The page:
On one level, a search engine indexes a web site by crawling that site one URL at a time, collecting information about what it finds at that address, and indexing the information found so that it can be served to visitors later.
But, the process can be more complicated than that.
For instance, a search engine may try to understand more about specific sites by collecting information on a site wide basis.
Site Wide Information about Web sites
Information that a search engine might look at about a web site on a site wide level might include:
- Detecting multiple possibly-duplicated pages from the same site;
- Determining entry points of a website;
- Identifying spam and porn sites;
- Detecting site-level mirrors,
- Extracting site-wide templates, and
- Visualizing content at the site level.
A search engine might also attempt to classify web sites based upon features found on the site, such as:
- Topics of each page,
- Internal hyperlinks on sites,
- Commonly linked-to entry points in sites, with their anchor-text,
- General external link structures,
- Directory structures of sites,
- Link and content templates present on sites,
- Description, title, and tags on key pages on sites, and so forth.
However, most of these approaches try to come up with an overall topic for a site, or for broad sections of a site, rather than for individual pages, and how those pages might be related to each other within a hierarchy.
Topic labels for web pages
A new patent application from Yahoo tells us about these site wide reasons and approaches to looking at a site to prepare us for a finer grained look at a site, in a way that explores how a search engine might attempt to understand different topics on the individual pages and segments of a site.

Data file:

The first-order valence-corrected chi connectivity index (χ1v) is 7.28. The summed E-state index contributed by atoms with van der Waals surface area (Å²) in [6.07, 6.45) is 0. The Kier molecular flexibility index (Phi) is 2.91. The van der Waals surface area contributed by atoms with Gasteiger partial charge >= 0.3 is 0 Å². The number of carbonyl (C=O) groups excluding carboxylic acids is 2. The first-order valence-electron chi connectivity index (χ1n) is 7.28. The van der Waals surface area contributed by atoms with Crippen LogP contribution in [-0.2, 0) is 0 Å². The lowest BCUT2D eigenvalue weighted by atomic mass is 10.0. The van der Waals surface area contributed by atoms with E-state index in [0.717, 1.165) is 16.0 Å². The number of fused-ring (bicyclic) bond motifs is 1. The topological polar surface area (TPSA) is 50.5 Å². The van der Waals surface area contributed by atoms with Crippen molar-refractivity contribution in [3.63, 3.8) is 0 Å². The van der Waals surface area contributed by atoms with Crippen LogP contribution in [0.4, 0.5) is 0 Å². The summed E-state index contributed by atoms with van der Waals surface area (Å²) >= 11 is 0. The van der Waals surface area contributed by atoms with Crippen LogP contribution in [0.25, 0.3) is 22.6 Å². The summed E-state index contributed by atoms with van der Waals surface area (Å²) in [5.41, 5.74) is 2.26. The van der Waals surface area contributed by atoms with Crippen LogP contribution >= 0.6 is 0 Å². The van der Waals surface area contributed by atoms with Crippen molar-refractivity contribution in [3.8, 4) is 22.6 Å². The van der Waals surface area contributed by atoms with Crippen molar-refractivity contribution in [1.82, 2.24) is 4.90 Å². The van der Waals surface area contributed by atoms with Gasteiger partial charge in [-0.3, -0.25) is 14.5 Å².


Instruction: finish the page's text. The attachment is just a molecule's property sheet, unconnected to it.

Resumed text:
It might do this by looking at topic labels for specific pages (from places like links to individual pages from the Yahoo Directory, Wikipedia, the Open Directory, or other directories), and seeing how those labels might relate to each other within a topical hierarchy.
We are fortunate that the inventors of the patent filing also wrote a paper that covers a lot of the same ground, which explains the processes involved without a lot of the legal language found in the patent filing – Hierarchical Topic Segmentation of Websites.
System and method for hierarchical segmentation of websites by topic
Invented by Kunal Punera, Shanmugasundaram Ravikumar, and Andrew Tomkins
Assigned to Yahoo
US Patent Application 20080046429
Published February 21, 2008
Filed August 16, 2006
An improved system and method is provided for hierarchical segmentation of websites by topic.
To do so, an organization of topics may be determined within directories of a website, the hierarchical arrangement of the web pages in the website may be segmented by topic, and the segments representing regions of coherent topics in the website directory may be output.
In an embodiment, a website directory may be converted into a binary tree and dynamic programming may be applied to iteratively determine whether to add a node of the tree to a segment representing a topic.
A node selection cost may be evaluated to determine whether to add a node of the tree as a segment representing a topic.
And a cohesiveness cost may be evaluated to determine how well a web page of the tree may be represented by its closest ancestral node that may be a segmentation point of a segment representing a topic.
The paper goes into a lot of the reasons why a search engine might want to segment the parts of a web site, and how it can use things like URL structures to help it do so.
What I found most interesting about the document was the change in focus of a search engine from crawling and understanding individual pages to understanding how pages within a site relate to each other.
How do the topics and parts of your web site relate to each other, and how might a search engine understand those relationships from different features and aspects of the site, and from links pointed to the pages of the site from other places?